Sunday, January 07, 2007

Another Day, Another Load --

-- and at last, the end is in sight for this move!

Yesterday, three of the CCS crew still here during vacation break -- Jon-Mikel, Bryan and Joe -- accepted some cash, lunch, beverages and dedicated their day to helping me pack books and comics and zines down in Marlboro.

This utterly bizarre winter weather meant we drove to Marlboro in almost 70 degree comfort and arrived to find -- mud season. I'm a seasoned vet mud driver, but we still scraped bottom for a stretch and the mire almost sucked the Toyota to a dead halt at one point, but we got through and to the old hacienda. I think it threw the trio with me, but better this muck then three feet of snow, drifts and below-zero weather for the move. This completely screwy winter thus far is unnerving and scary, but has been an unexpected and unpredictable boon for Marge and I and the demands of the move. I'm counting our blessings, folks.

We got a lot done, and I think with the additional time I put in later this week and one more push with three more folks next weekend, we'll at last be done. (I'm pretty fried, though, so likely I'll scrape up the dough for professional movers to move the boxes in one shot thereafter -- I have to complete this process, and soon.)

Still, the new owners-to-be are excited and have been great to work with. They've enjoyed popping in at the house, which we encourage, and are already measuring and making their plans for their soon-to-be new home. We close the sale before the last week in January, and they're eager to move in -- just as eager as I am to be out! Marge, bless her, is done with her part of the move, and has made our new Windsor home just that -- a home.

When Jon, Joe, Bryan and I got back to Windsor last night, Bryan and Joe's wives Amanda and Becca were here, and Marge had a delicious supper waiting for one and all.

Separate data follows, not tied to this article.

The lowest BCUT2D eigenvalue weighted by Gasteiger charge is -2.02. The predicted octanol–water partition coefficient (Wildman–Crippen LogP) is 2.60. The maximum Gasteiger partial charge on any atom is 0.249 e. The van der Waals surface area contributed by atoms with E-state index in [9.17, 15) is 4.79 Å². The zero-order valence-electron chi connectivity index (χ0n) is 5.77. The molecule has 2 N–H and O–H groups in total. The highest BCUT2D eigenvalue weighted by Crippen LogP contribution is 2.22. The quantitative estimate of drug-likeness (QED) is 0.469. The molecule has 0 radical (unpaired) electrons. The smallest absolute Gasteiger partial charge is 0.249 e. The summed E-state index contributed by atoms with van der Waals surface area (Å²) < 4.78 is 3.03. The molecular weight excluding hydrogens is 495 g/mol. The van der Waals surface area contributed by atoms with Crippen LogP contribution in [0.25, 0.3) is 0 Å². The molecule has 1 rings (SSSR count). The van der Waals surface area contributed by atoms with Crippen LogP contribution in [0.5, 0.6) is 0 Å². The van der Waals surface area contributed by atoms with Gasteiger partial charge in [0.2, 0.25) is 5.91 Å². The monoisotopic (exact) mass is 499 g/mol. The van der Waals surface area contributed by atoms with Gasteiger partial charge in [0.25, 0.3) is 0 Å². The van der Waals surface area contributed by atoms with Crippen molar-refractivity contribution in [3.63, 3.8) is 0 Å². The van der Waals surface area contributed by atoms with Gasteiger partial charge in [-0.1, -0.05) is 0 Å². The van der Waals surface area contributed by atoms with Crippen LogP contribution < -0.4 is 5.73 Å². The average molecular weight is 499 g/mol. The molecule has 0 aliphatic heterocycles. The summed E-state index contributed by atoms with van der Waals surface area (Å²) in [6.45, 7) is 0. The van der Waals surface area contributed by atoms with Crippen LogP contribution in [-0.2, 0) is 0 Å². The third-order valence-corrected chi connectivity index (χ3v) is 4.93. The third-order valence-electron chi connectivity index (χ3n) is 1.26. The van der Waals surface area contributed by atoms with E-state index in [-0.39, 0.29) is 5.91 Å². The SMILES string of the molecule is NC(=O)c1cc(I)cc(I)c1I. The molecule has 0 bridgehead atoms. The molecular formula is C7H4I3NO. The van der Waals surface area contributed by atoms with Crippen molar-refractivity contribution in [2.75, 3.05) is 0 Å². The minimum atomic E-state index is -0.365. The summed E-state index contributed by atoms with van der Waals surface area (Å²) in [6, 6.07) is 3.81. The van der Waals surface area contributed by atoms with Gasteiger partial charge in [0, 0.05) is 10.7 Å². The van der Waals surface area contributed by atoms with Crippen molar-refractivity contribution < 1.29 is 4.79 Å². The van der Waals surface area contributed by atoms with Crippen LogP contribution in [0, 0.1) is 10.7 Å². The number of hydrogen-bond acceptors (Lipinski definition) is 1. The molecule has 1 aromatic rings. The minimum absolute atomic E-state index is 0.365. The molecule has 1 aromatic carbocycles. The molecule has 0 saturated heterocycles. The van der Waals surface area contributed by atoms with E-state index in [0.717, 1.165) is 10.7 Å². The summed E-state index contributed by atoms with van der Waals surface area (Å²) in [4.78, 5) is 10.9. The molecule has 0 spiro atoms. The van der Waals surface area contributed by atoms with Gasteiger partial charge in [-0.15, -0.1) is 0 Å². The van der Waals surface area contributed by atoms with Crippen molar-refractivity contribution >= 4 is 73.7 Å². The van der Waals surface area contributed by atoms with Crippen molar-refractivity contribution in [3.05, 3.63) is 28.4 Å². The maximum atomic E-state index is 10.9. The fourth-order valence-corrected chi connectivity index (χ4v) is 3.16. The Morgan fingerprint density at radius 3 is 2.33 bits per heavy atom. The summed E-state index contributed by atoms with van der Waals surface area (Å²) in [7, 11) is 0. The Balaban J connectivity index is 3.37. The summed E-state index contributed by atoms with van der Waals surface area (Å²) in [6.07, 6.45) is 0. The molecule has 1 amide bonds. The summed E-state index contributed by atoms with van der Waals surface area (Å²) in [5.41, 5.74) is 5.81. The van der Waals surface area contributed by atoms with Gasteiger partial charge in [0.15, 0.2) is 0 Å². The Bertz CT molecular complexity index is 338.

It was a great way to cap a busy day, and a real treat to entertain in our new digs. Good food, great company, good conversation and the highly entertaining feline hi-jinks of Tuco and Lizzie (Amanda had 'em both leaping like they were in a circus arena, playing with the cats and their new toys) made for a memorable evening. Thanks, one and all!

I finally fell down around 10:30, after everyone had headed back to White River Jct., and slept soundly till 6:30 this morning, which is late for me these days. Then I was up and out for one more packing stretch and carload haul -- before the weather turns nasty tonight. Sigh.

Time to get back to painting the viewing room -- hopefully, sometime soon, I can begin my own process of "nesting" (as Marge calls it). I'm looking forward to it -- maybe soon...

Have a great Sunday, all.

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1 Comments:

Blogger HemlockMan said...

The tundra you used to hike to on the summits of The Camels Hump will soon be gone.

Biolgists suspect one of the first North American animals to go extinct will be the pika. As the alpine environment the little western critter needs vanishes, it will have nowhere to go...but into the void.

Joining them will be any number of rare alpine plants that exist in the upper elevations of northern Appalachian peaks.

70 degrees in Vermont in January.

Oy.

Glad you have the move completed, though.

1/07/2007  

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